HOW MANY OF THESE DO YOU REMEMBER? Head lights dimmer switches on the floor? Ignition switches on the dashboard? Heaters mounted on the inside of the fire wall? Real ice boxes? Pant leg clips for bicycles without chain guards? Soldering irons you heat on a gas burner? Using hand signals for cars without turn signals?
OLDER THAN DIRT QUIZ: Count all the ones that you remember, not the ones you were told about! Ratings for the quiz are at the bottom.
1. Blackjack chewing gum
If you remembered 0-5 = You’re still young
Elizabeth Ruske, ClearSpace, LLC:
Thank You Power
This book is a great read. Deborah Norville combines inspiration and commonsense with strong research based support for adopting a grateful approach to living your life. We have all been told we "should" be grateful and it is better if you are. . . well, Deborah set out to ansewr, "Why is it better?" and wanted hard proof to back it up. As a journalist, she wants to take the concept from mere platitudes to fact based reasoning. I loved the book and have even looked up some of the research she mentions to get more of the hard data to support the beliefs.
So, if you can’t just accept that adopting a grateful approach to life
enhances and enriches your own life. . . here’s a list of benefits.
Deborah’s book shows supporting evidence for if you are a consciously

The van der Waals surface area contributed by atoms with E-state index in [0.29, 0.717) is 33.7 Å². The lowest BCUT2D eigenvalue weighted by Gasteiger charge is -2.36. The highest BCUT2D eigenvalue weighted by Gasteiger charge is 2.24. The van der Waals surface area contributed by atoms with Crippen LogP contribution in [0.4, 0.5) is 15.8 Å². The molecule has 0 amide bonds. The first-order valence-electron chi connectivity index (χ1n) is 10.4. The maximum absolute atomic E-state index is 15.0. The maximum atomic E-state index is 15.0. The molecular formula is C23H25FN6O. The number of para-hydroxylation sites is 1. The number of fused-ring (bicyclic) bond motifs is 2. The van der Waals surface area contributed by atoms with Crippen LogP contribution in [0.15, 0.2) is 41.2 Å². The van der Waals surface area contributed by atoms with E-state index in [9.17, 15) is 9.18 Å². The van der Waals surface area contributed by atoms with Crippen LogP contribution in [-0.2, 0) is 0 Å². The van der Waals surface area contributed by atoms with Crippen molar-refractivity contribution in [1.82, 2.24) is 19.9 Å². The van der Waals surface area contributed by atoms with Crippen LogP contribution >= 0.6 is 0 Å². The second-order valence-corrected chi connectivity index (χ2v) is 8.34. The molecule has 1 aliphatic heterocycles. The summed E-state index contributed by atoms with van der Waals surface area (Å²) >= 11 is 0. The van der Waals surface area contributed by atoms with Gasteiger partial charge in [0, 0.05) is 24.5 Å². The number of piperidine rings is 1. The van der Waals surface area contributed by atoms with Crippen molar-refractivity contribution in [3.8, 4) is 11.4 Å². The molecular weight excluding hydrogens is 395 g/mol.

us with what you’re reading & a sentence or 2 about why you’re reading it
or what you learned from it (can be fiction or non-fiction).
Building Team Unity
We often overuse the French phrase "esprit de corps," which literally means "the common spirit existing in the members of a group." Today, it is most commonly used to express a sense of enthusiasm, solidarity and loyalty for a shared purpose or goal. It sounds good, but when companies try to develop this team-unity-type atmosphere, most fall woefully short simply because just saying the words won’t make it so.
Virtually every entity that has two or more people claims that its very foundation is built on team-work. The reality, however, is that teamwork must be nurtured day in and day out in the way a group undertakes every meaningful task. This applies whether the undertaking is building a huge bridge over a river or running a corner grocery store.
The streets are littered with companies whose wheels fell off the wagon because everyone in the company had his or her own agenda, instead of working together and focusing on the common cause for the greater good. Many leaders of these failed companies may have had their own play-book for self-enrichment and gratification. Others have simply failed to communicate with their team on how to get from Point A to Point B.